London’s prime housing market stops falling

The beleaguered estate agents of Mayfair can raise a small festive cheer: house prices in London’s most exclusive districts have stopped falling for the first quarter in more than four years.

Prices in prime central London were flat in the final quarter of 2019, according to researchers at the listed property agents Savills, while prices of high-end homes across the broader area known as prime London — which includes districts further from the centre, such as Chiswick — rose slightly, by 0.1 per cent.

That helped annual price drops to slow: prime London prices fell 0.5 per cent year-on-year, down from a 3.2 per cent decline a year earlier.

Lucian Cook, head of residential research at Savills, said: “This is a stronger year-end for prime London than we had been anticipating, given the levels of political and economic uncertainty, and reflects a narrowing of buyer and seller expectations.”

Mr Cook said the apparent levelling off of prices could be a “turning point” for the falling market in what is still Europe’s most expensive city for housing. But he cautioned that Brexit concerns would continue to cast their shadow over the market despite Boris Johnson’s general election victory this month.

“2020 will not be without its challenges as the Brexit deal is negotiated, so we are not forecasting a significant bounce in values until 2021,” Mr Cook said.

The UK is currently due to leave the EU at the end of next month and to continue its current trading arrangements with the bloc until the end of 2020.

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If it does not agree a trade deal by then, there is a risk of a cliff-edge “no-deal” scenario that could seriously damage the UK economy.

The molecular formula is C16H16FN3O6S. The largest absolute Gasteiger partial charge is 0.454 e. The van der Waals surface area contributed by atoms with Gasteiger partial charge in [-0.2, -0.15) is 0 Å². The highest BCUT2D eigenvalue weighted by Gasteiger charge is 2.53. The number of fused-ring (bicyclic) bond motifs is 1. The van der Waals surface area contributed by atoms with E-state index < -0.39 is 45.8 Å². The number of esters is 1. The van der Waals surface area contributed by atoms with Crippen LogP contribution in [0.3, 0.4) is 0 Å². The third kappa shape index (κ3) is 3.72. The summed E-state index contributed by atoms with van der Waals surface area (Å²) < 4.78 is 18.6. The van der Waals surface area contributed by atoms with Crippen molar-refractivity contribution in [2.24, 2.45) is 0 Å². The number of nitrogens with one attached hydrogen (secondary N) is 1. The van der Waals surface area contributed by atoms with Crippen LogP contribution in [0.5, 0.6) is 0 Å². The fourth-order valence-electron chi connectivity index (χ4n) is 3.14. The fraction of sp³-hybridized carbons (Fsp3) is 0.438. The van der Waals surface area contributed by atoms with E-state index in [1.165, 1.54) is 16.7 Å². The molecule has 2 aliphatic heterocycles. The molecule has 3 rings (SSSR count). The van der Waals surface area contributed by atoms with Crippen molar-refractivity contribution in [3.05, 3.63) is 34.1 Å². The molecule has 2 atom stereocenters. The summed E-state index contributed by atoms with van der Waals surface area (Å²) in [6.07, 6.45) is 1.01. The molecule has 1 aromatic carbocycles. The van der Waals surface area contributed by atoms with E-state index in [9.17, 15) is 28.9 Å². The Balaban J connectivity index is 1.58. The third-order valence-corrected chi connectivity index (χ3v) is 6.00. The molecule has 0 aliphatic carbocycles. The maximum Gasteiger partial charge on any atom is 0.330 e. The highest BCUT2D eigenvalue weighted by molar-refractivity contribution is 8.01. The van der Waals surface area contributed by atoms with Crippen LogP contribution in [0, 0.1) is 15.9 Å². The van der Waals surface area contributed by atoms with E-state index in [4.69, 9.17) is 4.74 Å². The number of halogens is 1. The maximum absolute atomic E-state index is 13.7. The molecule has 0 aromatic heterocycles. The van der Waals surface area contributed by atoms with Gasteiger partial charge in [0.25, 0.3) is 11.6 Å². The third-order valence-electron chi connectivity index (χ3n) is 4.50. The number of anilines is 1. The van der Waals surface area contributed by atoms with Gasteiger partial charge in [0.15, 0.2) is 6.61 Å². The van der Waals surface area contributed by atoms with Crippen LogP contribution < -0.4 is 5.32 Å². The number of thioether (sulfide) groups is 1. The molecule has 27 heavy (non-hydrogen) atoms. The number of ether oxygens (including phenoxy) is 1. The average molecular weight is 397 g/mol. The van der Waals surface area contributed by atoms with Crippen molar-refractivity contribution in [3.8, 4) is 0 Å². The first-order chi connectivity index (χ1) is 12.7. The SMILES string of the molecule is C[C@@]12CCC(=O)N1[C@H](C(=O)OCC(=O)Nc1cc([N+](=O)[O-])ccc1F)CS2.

The Bank of England has tested the resilience of the financial system to disruptions including UK house prices falling 33 per cent in a “worst-case disorderly Brexit” scenario.

However, both buying and selling agents in wealthy areas of London reported a bounce in transactions after the Conservatives’ election victory, which removed the possibility of a Jeremy Corbyn-led Labour government. Mr Corbyn’s leftwing agenda had sparked concerns among the wealthy, who had expected tax rises.

The number of homes worth more than £5m changing hands was up by a third in December from the same month a year earlier, Savills said.

This follows four years of sluggish transactions and often steep price falls: in prime central London, which includes exclusive districts such as Chelsea and Kensington, prices have now dropped 20.5 per cent since their 2014 peak. In outer areas, the prices of high-end homes have fallen 8.4 per cent.

Prices for the most expensive homes in London have often foreshadowed the broader market. “In central London the highly discretionary super prime market has historically been the first to fall and the first to rise again,” Mr Cook added.


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